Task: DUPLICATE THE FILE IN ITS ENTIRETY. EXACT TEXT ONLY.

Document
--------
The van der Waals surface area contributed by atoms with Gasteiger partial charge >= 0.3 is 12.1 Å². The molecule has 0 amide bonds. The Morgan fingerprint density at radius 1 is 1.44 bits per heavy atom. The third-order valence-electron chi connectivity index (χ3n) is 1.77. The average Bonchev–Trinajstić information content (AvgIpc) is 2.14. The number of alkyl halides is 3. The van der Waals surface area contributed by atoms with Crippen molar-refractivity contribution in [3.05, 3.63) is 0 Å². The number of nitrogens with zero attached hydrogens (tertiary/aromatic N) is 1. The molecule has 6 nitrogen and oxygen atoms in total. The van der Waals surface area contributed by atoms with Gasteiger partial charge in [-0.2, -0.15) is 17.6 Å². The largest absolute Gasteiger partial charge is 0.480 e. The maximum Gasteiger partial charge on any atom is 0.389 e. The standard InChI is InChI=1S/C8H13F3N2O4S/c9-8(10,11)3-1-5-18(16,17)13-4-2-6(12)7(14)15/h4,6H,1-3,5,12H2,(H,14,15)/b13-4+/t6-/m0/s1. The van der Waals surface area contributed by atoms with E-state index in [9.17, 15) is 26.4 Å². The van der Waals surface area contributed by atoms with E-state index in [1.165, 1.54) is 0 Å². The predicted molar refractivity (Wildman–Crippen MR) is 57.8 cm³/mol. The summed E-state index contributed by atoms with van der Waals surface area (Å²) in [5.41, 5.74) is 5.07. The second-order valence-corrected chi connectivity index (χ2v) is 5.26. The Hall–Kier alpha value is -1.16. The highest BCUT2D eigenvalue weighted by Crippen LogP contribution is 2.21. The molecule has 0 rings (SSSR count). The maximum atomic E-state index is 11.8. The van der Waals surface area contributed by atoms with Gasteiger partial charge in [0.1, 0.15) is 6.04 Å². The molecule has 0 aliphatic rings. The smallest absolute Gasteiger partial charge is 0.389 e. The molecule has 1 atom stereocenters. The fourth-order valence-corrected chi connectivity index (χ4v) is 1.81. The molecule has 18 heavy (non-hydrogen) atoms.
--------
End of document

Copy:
The van der Waals surface area contributed by atoms with Gasteiger partial charge >= 0.3 is 12.1 Å². The molecule has 0 amide bonds. The Morgan fingerprint density at radius 1 is 1.44 bits per heavy atom. The third-order valence-electron chi connectivity index (χ3n) is 1.77. The average Bonchev–Trinajstić information content (AvgIpc) is 2.14. The number of alkyl halides is 3. The van der Waals surface area contributed by atoms with Crippen molar-refractivity contribution in [3.05, 3.63) is 0 Å². The number of nitrogens with zero attached hydrogens (tertiary/aromatic N) is 1. The molecule has 6 nitrogen and oxygen atoms in total. The van der Waals surface area contributed by atoms with Gasteiger partial charge in [-0.2, -0.15) is 17.6 Å². The largest absolute Gasteiger partial charge is 0.480 e. The maximum Gasteiger partial charge on any atom is 0.389 e. The standard InChI is InChI=1S/C8H13F3N2O4S/c9-8(10,11)3-1-5-18(16,17)13-4-2-6(12)7(14)15/h4,6H,1-3,5,12H2,(H,14,15)/b13-4+/t6-/m0/s1. The van der Waals surface area contributed by atoms with E-state index in [9.17, 15) is 26.4 Å². The van der Waals surface area contributed by atoms with E-state index in [1.165, 1.54) is 0 Å². The predicted molar refractivity (Wildman–Crippen MR) is 57.8 cm³/mol. The summed E-state index contributed by atoms with van der Waals surface area (Å²) in [5.41, 5.74) is 5.07. The second-order valence-corrected chi connectivity index (χ2v) is 5.26. The Hall–Kier alpha value is -1.16. The highest BCUT2D eigenvalue weighted by Crippen LogP contribution is 2.21. The molecule has 0 rings (SSSR count). The maximum atomic E-state index is 11.8. The van der Waals surface area contributed by atoms with Gasteiger partial charge in [0.1, 0.15) is 6.04 Å². The molecule has 0 aliphatic rings. The smallest absolute Gasteiger partial charge is 0.389 e. The molecule has 1 atom stereocenters. The fourth-order valence-corrected chi connectivity index (χ4v) is 1.81. The molecule has 18 heavy (non-hydrogen) atoms.